Robo-advisors hold the same legal status as human advisors. Accordingly, they must be registered with the U.S. Securities and Exchange Commission (SEC) and are subject to the same securities laws and regulations as traditional broker-dealers.
Most robo-advisors are members of the Financial Industry Regulatory Authority (FINRA). You can use BrokerCheck to research robo-advisors in the same way that you would a human advisor.
Assets managed by robo-advisors are not insured by the Federal Deposit Insurance Corporation (FDIC). That's because they are securities held for investment purposes, not bank deposits.
However, this does not necessarily mean clients are unprotected. For example, Wealthfront, a prominent robo-advisor in the U.S., is insured by the Securities Investor Protection Corporation (SIPC). As you research robo-advisors, don't forget to check on the kind of insurance each has to protect your investment.
How Robo-Advisors Get Paid
The primary way that most robo-advisors get paid is through a wrap fee based on assets under management (AUM). While traditional (human) financial advisors typically charge 1% or more of AUM per year, many robo-advisors charge around 0.25% of AUM per year.
Another revenue stream is payment for order flow (PFOF). This payment (typically fractions of a penny per share) results from directing trade orders to a particular market maker. PFOF can potentially result in better execution prices for clients. Typically, robo-advisors bundle various trade orders together into large block orders executed just one or two times in a day.
Finally, robo-advisors can earn money by marketing targeted financial products and services to their customers, such as mortgages, credit cards, or insurance policies. This is often done through strategic partnerships rather than advertising networks.
If the costs of your robo-advisor outweigh returns on your investments, then you may be better off not using one.
The Best-in-Class Robo-Advisors
There are hundreds of robo-advisors available in the U.S. and worldwide. More of them launch every year. They all provide some combination of investment management, retirement planning, and general financial advice.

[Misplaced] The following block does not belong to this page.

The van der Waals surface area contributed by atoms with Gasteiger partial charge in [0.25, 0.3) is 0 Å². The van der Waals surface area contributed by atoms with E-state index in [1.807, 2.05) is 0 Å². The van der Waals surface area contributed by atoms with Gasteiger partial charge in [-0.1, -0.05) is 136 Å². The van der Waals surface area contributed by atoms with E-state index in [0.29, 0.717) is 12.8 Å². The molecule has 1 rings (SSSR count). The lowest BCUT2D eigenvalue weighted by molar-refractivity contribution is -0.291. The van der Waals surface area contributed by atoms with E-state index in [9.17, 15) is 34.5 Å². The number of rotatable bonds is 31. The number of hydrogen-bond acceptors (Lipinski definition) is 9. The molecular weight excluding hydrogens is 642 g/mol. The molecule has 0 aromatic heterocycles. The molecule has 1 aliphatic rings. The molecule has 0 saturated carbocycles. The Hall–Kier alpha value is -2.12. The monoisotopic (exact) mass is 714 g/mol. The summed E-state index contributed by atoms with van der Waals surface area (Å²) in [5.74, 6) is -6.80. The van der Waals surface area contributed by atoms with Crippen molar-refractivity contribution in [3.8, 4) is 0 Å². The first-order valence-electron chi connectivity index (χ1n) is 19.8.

Here is a compilation of the most competitive, with the largest market shares. Before investing, please check with those robo-advisors of interest to you for any updated information.
These firms are some of the pioneers of digital advisory technology. They have the most competitive fees with low to zero account minimums. Clients with no current invested assets can start from scratch with these platforms.
Pay attention to what a robo-advisor invests in, as many are now moving away from passive index strategies and investing in more risky areas that could underperform the market.
Established Firms' Robo-Advisors
An increasing number of financial services and asset management firms are launching robo-advisors. These platforms typically have higher fees and account minimums and are geared more toward sophisticated investors. They are convenient options for clients who already use these firms as asset custodians.
What Does a Robo-Advisor Do?
Robo-advisors provide financial planning services through automated algorithms with no human intervention. They start by gathering information from a client through an online survey and then automatically invest for the client based on that data. Robo-advisors often use passive index investing strategies.
Can Robo-Advisors Make You Money?
Yes, you can make money with a robo-advisor, as you can with any other financial advisor.
Can You Lose Money With Robo-Advisors?
Yes, you can lose money with robo-advisors if investments lose value or costs outpace portfolio returns.
Do Robo-Advisors Beat the Market?
Most robo-advisors will not beat the market. That's because their investing involves a passive index strategy that seeks only to replicate the market's return. Typically, robo-advisor investing is based on modern portfolio theory, which relates to constructing a portfolio that maximizes return within an acceptable level of risk.
The Bottom Line
Robo-advisors leverage advances in algorithmic trading and electronic markets to automate investment strategies for ordinary investors.
Often based on Modern Portfolio Theory (MPT), robo-advisors are able to optimize investors' risk-return tradeoff and automatically manage and rebalance their portfolios. Automation also allows for tax-loss harvesting and other strategies that were once too complex or expensive for ordinary investors.
With low fees and small minimum balances required to get started, robo-advisors may be a good choice for most long-term investors, and may be especially attractive to younger, tech-forward individuals.